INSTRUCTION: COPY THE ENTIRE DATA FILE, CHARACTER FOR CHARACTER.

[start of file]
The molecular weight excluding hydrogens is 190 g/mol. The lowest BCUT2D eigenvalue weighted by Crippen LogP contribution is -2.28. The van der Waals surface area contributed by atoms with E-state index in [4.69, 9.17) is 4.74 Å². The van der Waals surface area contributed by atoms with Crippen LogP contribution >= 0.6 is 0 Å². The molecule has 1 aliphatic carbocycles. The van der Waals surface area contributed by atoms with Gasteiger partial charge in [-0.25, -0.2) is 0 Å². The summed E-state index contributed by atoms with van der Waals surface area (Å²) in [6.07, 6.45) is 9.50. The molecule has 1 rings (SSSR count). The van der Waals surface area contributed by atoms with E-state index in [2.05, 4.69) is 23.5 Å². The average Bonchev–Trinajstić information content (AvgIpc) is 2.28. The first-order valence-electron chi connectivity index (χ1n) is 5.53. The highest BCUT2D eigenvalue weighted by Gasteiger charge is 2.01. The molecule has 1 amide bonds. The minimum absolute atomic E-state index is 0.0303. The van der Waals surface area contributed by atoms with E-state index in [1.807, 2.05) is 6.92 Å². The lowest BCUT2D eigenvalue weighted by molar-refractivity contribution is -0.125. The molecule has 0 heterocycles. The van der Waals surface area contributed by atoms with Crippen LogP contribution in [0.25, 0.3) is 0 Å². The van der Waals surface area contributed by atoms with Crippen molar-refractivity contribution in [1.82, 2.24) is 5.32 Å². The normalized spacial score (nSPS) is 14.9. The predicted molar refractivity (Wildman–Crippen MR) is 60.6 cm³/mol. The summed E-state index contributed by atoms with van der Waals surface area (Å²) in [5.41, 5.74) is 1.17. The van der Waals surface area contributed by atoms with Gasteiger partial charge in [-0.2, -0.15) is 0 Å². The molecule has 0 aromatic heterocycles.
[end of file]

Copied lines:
The molecular weight excluding hydrogens is 190 g/mol. The lowest BCUT2D eigenvalue weighted by Crippen LogP contribution is -2.28. The van der Waals surface area contributed by atoms with E-state index in [4.69, 9.17) is 4.74 Å². The van der Waals surface area contributed by atoms with Crippen LogP contribution >= 0.6 is 0 Å². The molecule has 1 aliphatic carbocycles. The van der Waals surface area contributed by atoms with Gasteiger partial charge in [-0.25, -0.2) is 0 Å². The summed E-state index contributed by atoms with van der Waals surface area (Å²) in [6.07, 6.45) is 9.50. The molecule has 1 rings (SSSR count). The van der Waals surface area contributed by atoms with E-state index in [2.05, 4.69) is 23.5 Å². The average Bonchev–Trinajstić information content (AvgIpc) is 2.28. The first-order valence-electron chi connectivity index (χ1n) is 5.53. The highest BCUT2D eigenvalue weighted by Gasteiger charge is 2.01. The molecule has 1 amide bonds. The minimum absolute atomic E-state index is 0.0303. The van der Waals surface area contributed by atoms with E-state index in [1.807, 2.05) is 6.92 Å². The lowest BCUT2D eigenvalue weighted by molar-refractivity contribution is -0.125. The molecule has 0 heterocycles. The van der Waals surface area contributed by atoms with Crippen LogP contribution in [0.25, 0.3) is 0 Å². The van der Waals surface area contributed by atoms with Crippen molar-refractivity contribution in [1.82, 2.24) is 5.32 Å². The normalized spacial score (nSPS) is 14.9. The predicted molar refractivity (Wildman–Crippen MR) is 60.6 cm³/mol. The summed E-state index contributed by atoms with van der Waals surface area (Å²) in [5.41, 5.74) is 1.17. The van der Waals surface area contributed by atoms with Gasteiger partial charge in [-0.2, -0.15) is 0 Å². The molecule has 0 aromatic heterocycles.